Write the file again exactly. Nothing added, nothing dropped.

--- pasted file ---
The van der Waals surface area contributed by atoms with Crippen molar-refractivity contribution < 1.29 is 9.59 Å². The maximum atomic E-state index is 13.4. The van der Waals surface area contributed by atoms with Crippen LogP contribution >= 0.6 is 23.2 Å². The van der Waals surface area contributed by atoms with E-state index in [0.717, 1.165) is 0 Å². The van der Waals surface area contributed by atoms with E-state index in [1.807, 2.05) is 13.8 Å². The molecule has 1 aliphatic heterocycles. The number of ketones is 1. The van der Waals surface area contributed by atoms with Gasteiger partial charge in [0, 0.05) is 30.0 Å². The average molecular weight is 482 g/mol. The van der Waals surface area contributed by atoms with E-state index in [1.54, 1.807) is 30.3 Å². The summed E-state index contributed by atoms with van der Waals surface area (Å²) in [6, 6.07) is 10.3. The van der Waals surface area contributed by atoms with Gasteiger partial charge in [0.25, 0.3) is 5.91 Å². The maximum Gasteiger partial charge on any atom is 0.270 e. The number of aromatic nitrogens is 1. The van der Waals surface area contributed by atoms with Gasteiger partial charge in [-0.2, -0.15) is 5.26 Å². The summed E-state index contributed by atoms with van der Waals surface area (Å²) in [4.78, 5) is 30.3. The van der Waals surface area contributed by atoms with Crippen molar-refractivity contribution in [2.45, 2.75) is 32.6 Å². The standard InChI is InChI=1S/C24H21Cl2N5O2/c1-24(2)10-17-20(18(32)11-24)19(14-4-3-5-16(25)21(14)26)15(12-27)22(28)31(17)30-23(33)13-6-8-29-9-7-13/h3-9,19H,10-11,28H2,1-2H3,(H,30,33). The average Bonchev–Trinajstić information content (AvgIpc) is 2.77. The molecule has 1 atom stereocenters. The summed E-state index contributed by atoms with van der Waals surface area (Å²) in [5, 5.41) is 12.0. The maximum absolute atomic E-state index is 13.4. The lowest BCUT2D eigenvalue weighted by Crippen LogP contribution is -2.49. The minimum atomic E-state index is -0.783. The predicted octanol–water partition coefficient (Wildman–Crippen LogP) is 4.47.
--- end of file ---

The van der Waals surface area contributed by atoms with Crippen molar-refractivity contribution < 1.29 is 9.59 Å². The maximum atomic E-state index is 13.4. The van der Waals surface area contributed by atoms with Crippen LogP contribution >= 0.6 is 23.2 Å². The van der Waals surface area contributed by atoms with E-state index in [0.717, 1.165) is 0 Å². The van der Waals surface area contributed by atoms with E-state index in [1.807, 2.05) is 13.8 Å². The molecule has 1 aliphatic heterocycles. The number of ketones is 1. The van der Waals surface area contributed by atoms with Gasteiger partial charge in [0, 0.05) is 30.0 Å². The average molecular weight is 482 g/mol. The van der Waals surface area contributed by atoms with E-state index in [1.54, 1.807) is 30.3 Å². The summed E-state index contributed by atoms with van der Waals surface area (Å²) in [6, 6.07) is 10.3. The van der Waals surface area contributed by atoms with Gasteiger partial charge in [0.25, 0.3) is 5.91 Å². The maximum Gasteiger partial charge on any atom is 0.270 e. The number of aromatic nitrogens is 1. The van der Waals surface area contributed by atoms with Gasteiger partial charge in [-0.2, -0.15) is 5.26 Å². The summed E-state index contributed by atoms with van der Waals surface area (Å²) in [4.78, 5) is 30.3. The van der Waals surface area contributed by atoms with Crippen molar-refractivity contribution in [2.45, 2.75) is 32.6 Å². The standard InChI is InChI=1S/C24H21Cl2N5O2/c1-24(2)10-17-20(18(32)11-24)19(14-4-3-5-16(25)21(14)26)15(12-27)22(28)31(17)30-23(33)13-6-8-29-9-7-13/h3-9,19H,10-11,28H2,1-2H3,(H,30,33). The average Bonchev–Trinajstić information content (AvgIpc) is 2.77. The molecule has 1 atom stereocenters. The summed E-state index contributed by atoms with van der Waals surface area (Å²) in [5, 5.41) is 12.0. The maximum absolute atomic E-state index is 13.4. The lowest BCUT2D eigenvalue weighted by Crippen LogP contribution is -2.49. The minimum atomic E-state index is -0.783. The predicted octanol–water partition coefficient (Wildman–Crippen LogP) is 4.47.